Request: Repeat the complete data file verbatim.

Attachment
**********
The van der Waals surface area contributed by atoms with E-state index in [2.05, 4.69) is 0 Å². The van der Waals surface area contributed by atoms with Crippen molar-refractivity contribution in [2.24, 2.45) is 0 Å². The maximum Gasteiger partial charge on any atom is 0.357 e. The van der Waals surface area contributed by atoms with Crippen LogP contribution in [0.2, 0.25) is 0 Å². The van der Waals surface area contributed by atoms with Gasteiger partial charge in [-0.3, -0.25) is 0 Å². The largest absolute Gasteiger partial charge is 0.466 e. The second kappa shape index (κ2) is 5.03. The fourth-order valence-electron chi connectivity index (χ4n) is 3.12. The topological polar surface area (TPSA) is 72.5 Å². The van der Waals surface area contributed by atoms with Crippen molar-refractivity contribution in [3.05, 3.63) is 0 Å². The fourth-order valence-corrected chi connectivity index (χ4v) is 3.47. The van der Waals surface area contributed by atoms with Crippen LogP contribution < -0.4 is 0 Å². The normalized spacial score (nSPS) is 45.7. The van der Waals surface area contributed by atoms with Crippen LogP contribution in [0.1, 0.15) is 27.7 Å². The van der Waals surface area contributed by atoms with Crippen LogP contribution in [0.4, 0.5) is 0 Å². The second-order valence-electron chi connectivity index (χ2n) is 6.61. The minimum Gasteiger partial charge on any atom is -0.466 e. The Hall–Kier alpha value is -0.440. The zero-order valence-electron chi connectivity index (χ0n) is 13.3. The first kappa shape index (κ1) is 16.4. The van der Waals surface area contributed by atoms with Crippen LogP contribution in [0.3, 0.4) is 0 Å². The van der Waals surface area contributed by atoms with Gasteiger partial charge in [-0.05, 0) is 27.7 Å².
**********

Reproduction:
The van der Waals surface area contributed by atoms with E-state index in [2.05, 4.69) is 0 Å². The van der Waals surface area contributed by atoms with Crippen molar-refractivity contribution in [2.24, 2.45) is 0 Å². The maximum Gasteiger partial charge on any atom is 0.357 e. The van der Waals surface area contributed by atoms with Crippen LogP contribution in [0.2, 0.25) is 0 Å². The van der Waals surface area contributed by atoms with Gasteiger partial charge in [-0.3, -0.25) is 0 Å². The largest absolute Gasteiger partial charge is 0.466 e. The second kappa shape index (κ2) is 5.03. The fourth-order valence-electron chi connectivity index (χ4n) is 3.12. The topological polar surface area (TPSA) is 72.5 Å². The van der Waals surface area contributed by atoms with Crippen molar-refractivity contribution in [3.05, 3.63) is 0 Å². The fourth-order valence-corrected chi connectivity index (χ4v) is 3.47. The van der Waals surface area contributed by atoms with Crippen LogP contribution < -0.4 is 0 Å². The normalized spacial score (nSPS) is 45.7. The van der Waals surface area contributed by atoms with Crippen LogP contribution in [0.1, 0.15) is 27.7 Å². The van der Waals surface area contributed by atoms with Crippen LogP contribution in [0.4, 0.5) is 0 Å². The second-order valence-electron chi connectivity index (χ2n) is 6.61. The minimum Gasteiger partial charge on any atom is -0.466 e. The Hall–Kier alpha value is -0.440. The zero-order valence-electron chi connectivity index (χ0n) is 13.3. The first kappa shape index (κ1) is 16.4. The van der Waals surface area contributed by atoms with Crippen LogP contribution in [0.3, 0.4) is 0 Å². The van der Waals surface area contributed by atoms with Gasteiger partial charge in [-0.05, 0) is 27.7 Å².